Clinical Review ABC of labour care

Obstetric emergencies

BMJ 1999; 318 doi: http://dx.doi.org/10.1136/bmj.318.7194.1342 (Published 15 May 1999) Cite this as: BMJ 1999;318:1342
  1. Geoffrey Chamberlain,
  2. Philip Steer

    The management of emergencies is usually the responsibility of hospital obstetricians. As more maternity care is now given in the community, however, midwives, general practitioners, and paramedics may be involved and must know the outlines of management of emergencies and the possible side effects. If such a situation occurs outside the hospital then arrangements must be made to transport the woman to the obstetric unit safely and promptly.

    The first principles of dealing with obstetric emergencies are the same as for any emergency (see to the airway, breathing, and circulation), but remember that in obstetrics there are two patients; the fetus is very vulnerable to maternal hypoxia

    Clinical features of abruption of the placenta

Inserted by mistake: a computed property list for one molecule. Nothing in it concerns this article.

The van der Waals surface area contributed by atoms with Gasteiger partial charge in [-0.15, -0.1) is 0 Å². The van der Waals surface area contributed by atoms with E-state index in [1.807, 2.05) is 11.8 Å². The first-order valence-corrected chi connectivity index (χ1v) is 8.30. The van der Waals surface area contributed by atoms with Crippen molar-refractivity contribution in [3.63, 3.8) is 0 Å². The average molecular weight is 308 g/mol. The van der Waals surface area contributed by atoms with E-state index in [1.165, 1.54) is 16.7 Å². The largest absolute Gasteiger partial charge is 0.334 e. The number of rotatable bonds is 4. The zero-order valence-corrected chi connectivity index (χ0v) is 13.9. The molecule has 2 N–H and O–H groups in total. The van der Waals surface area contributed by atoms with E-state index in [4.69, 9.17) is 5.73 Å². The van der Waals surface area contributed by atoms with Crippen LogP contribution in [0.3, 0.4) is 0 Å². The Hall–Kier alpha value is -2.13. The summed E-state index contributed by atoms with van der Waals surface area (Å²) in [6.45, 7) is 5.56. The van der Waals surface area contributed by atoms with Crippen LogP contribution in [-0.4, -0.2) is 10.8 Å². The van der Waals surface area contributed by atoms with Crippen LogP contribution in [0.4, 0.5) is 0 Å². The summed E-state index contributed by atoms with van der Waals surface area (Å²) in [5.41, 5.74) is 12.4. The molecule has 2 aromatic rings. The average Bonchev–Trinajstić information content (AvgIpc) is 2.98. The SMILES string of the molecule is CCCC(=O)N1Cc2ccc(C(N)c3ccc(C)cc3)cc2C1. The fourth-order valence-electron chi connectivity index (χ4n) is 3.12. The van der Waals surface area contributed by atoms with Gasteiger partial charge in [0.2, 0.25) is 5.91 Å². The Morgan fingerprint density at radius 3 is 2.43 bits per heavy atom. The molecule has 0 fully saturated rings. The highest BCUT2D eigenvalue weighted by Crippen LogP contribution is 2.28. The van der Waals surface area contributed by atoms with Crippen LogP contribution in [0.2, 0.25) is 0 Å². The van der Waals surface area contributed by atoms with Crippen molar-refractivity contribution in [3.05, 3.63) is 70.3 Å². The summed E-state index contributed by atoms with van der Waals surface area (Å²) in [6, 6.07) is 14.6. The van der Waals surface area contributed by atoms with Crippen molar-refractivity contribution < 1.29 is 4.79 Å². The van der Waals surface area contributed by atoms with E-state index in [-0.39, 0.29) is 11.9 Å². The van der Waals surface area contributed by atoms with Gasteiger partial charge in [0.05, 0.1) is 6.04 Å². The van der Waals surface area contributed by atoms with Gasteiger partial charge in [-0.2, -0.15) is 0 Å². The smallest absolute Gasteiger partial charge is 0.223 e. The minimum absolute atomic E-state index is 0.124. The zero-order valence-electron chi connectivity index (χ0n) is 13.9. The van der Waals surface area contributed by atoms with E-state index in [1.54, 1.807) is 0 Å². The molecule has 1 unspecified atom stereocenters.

Symptoms

    • Abdominal pain

    • evere shock with symptoms beyond vaginal blood loss

    • Vaginal bleeding—usually old blood

    Signs

    • Shock

    • Spasm of uterus—described as woody

    • Tender uterus

    • Fetal parts hard to feel

    • Often no fetal heart is heard

    All emergency protocols should have been considered beforehand and mutually agreed by obstetricians, midwives, general practitioners, and paramedics. Everybody then knows their immediate priority, and hazards to the woman can be minimised.

    Abruption of the placenta

    An abruption is a death threat to the fetus and a hazard to the mother. When the placenta separates from its bed (probably because of the rupture of a malformed blood vessel), the damage to the fetus follows not just because of the barrier that the clot makes between the placental bed and villi but also because the release of prostaglandins causes a major degree of uterine spasm. This interferes with perfusion of the placenta, which remains attached. Blood tracking into the myometrium often goes as far as the peritoneum over the uterus, causing much pain and shock, with spasm of the uterine muscle.

    Emergency treatment of abruption

    Treat the shock

    • Give oxygen

    • Insert intravenous lines

    • Arrange a cross match of 6 units of blood

    • Give morphine (if fetus dead) …

    Sign in

    Free trial

    Register for a free trial to thebmj.com to receive unlimited access to all content on thebmj.com for 14 days.
    Sign up for a free trial

    Subscribe